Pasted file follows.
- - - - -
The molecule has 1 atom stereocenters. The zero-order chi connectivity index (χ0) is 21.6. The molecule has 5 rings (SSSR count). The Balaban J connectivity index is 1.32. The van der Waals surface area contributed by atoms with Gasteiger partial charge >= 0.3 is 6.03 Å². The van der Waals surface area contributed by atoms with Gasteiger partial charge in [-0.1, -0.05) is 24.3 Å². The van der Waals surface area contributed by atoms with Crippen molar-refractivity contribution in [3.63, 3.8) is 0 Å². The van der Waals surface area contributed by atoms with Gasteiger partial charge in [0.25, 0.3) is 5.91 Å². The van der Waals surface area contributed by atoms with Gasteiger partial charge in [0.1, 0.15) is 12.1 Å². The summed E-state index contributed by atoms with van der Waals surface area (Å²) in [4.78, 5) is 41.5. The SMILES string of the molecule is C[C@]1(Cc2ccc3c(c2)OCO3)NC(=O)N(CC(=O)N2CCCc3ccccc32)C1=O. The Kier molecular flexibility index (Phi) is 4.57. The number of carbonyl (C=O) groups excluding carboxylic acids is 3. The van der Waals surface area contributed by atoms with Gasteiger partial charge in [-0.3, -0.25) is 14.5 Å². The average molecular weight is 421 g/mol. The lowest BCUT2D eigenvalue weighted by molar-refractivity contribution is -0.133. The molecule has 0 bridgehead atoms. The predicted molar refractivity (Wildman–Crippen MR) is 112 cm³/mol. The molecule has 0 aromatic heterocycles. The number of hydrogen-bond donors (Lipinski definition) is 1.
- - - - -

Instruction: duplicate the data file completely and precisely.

The molecule has 1 atom stereocenters. The zero-order chi connectivity index (χ0) is 21.6. The molecule has 5 rings (SSSR count). The Balaban J connectivity index is 1.32. The van der Waals surface area contributed by atoms with Gasteiger partial charge >= 0.3 is 6.03 Å². The van der Waals surface area contributed by atoms with Gasteiger partial charge in [-0.1, -0.05) is 24.3 Å². The van der Waals surface area contributed by atoms with Crippen molar-refractivity contribution in [3.63, 3.8) is 0 Å². The van der Waals surface area contributed by atoms with Gasteiger partial charge in [0.25, 0.3) is 5.91 Å². The van der Waals surface area contributed by atoms with Gasteiger partial charge in [0.1, 0.15) is 12.1 Å². The summed E-state index contributed by atoms with van der Waals surface area (Å²) in [4.78, 5) is 41.5. The SMILES string of the molecule is C[C@]1(Cc2ccc3c(c2)OCO3)NC(=O)N(CC(=O)N2CCCc3ccccc32)C1=O. The Kier molecular flexibility index (Phi) is 4.57. The number of carbonyl (C=O) groups excluding carboxylic acids is 3. The van der Waals surface area contributed by atoms with Gasteiger partial charge in [-0.3, -0.25) is 14.5 Å². The average molecular weight is 421 g/mol. The lowest BCUT2D eigenvalue weighted by molar-refractivity contribution is -0.133. The molecule has 0 bridgehead atoms. The predicted molar refractivity (Wildman–Crippen MR) is 112 cm³/mol. The molecule has 0 aromatic heterocycles. The number of hydrogen-bond donors (Lipinski definition) is 1.